Lady Filmmakers Festival honoree Risa Bramon Garcia
is a leader and a living example of excellence for women in the world of film. Her experience and wisdom comes from 35 years as a director, producer, casting director, writer and teacher. Her open mind, hard work and versatility has resulted in an amazing career in film, television, theatre, and explorations in new media.
Her seemingly endless list of accomplishments span from directing dozens of plays in New York and Los Angeles, “200 Cigarettes” and “The Con Artist
”, to casting for more than 65 films including “Desperately Seeking Susan
”, “Fatal Attraction
”, “The Doors”, “Benny
and June”, and shows including “CSI: NY
” and the new Showtime series “Masters of Sex
Risa’s newest and exciting endeavor is The Bgb Studio - in partnership with Steve Braun
– a home where actors train, workout and evolves their careers in transformative ways.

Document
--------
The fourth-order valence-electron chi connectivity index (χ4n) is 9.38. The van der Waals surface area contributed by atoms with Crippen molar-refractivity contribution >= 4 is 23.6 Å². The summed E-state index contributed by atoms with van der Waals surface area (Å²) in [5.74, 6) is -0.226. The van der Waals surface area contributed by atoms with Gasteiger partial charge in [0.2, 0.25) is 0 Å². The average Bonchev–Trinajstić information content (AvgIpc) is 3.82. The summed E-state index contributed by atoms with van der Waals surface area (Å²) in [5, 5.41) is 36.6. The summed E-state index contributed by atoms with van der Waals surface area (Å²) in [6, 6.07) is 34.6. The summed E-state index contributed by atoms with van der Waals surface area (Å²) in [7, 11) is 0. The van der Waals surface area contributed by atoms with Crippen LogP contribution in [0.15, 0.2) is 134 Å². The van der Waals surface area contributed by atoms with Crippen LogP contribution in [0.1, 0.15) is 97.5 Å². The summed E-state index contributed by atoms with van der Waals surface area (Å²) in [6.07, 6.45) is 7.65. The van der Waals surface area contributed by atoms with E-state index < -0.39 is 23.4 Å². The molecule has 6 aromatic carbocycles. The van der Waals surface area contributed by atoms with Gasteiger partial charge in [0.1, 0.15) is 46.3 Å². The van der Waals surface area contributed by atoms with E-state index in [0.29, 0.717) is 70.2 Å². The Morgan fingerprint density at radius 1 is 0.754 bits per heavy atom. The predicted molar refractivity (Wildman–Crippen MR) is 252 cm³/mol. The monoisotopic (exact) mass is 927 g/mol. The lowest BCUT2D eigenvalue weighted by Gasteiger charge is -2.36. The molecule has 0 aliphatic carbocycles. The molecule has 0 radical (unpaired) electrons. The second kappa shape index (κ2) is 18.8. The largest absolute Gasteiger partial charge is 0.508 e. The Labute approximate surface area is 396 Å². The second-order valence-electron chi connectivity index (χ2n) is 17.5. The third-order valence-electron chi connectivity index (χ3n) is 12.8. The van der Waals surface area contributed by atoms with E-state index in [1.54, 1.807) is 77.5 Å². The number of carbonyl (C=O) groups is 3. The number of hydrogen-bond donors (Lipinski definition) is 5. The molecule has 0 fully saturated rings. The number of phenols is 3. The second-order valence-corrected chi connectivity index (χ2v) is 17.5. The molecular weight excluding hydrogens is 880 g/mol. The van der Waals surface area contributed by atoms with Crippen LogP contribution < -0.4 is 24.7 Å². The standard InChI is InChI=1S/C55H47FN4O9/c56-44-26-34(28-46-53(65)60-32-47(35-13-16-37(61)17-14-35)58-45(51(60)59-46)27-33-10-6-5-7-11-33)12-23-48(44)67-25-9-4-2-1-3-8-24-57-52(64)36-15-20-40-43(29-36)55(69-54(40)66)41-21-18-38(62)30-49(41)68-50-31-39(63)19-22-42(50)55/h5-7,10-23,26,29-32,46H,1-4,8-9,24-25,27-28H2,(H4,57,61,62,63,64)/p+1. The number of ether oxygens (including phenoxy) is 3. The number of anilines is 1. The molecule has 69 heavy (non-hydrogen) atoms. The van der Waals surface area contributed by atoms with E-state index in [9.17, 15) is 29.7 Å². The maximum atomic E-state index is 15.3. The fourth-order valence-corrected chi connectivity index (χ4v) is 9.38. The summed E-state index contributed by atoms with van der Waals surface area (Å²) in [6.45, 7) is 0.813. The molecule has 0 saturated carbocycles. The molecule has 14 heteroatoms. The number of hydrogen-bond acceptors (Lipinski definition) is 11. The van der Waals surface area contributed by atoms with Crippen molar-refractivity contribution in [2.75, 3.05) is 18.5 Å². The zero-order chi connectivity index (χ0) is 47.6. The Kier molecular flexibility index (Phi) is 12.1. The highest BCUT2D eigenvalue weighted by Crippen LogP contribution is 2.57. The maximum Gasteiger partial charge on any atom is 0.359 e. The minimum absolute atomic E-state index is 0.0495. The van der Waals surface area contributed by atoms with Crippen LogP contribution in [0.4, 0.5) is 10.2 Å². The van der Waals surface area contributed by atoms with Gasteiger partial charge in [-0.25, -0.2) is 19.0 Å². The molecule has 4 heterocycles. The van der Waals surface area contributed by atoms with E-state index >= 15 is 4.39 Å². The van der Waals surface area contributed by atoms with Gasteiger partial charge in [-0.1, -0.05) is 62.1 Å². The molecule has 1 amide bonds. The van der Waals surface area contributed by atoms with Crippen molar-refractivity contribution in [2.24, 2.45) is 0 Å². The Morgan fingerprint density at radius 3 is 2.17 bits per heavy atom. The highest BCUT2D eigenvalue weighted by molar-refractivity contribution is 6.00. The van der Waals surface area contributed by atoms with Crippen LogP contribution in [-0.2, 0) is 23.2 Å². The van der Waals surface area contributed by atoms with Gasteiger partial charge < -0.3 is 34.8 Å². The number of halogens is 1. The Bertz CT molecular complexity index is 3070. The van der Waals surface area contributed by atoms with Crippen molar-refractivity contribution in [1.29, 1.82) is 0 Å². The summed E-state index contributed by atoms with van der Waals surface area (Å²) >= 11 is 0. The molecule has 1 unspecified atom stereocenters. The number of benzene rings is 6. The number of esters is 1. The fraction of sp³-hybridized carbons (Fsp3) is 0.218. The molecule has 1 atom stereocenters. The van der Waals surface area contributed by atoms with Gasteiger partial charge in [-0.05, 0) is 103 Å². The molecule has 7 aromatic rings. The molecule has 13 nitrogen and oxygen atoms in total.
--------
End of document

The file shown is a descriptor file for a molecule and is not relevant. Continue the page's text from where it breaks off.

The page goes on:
Risa shares her journey and perspective on how to approach mentorship as a filmmaker.
How did you begin your film career?
I came to film later than most filmmakers do, because I came via my theater life. I always dreamed and imagined that my life as a director would be in the theater. What was interesting is that I started casting in film while I was directing theater – casting was my waitressing job and frankly, it still is. It’s something I’m good at, and it helps me to make money. It allows me to stay a part of the business, so I can support myself and do the things that I love - which is really directing and running my studio. The studio makes me much happier than I ever imagined would be possible. I always thought that if you teach, you’re at the end of your career and it has failed. That’s what I always believed it, but it’s not at all true.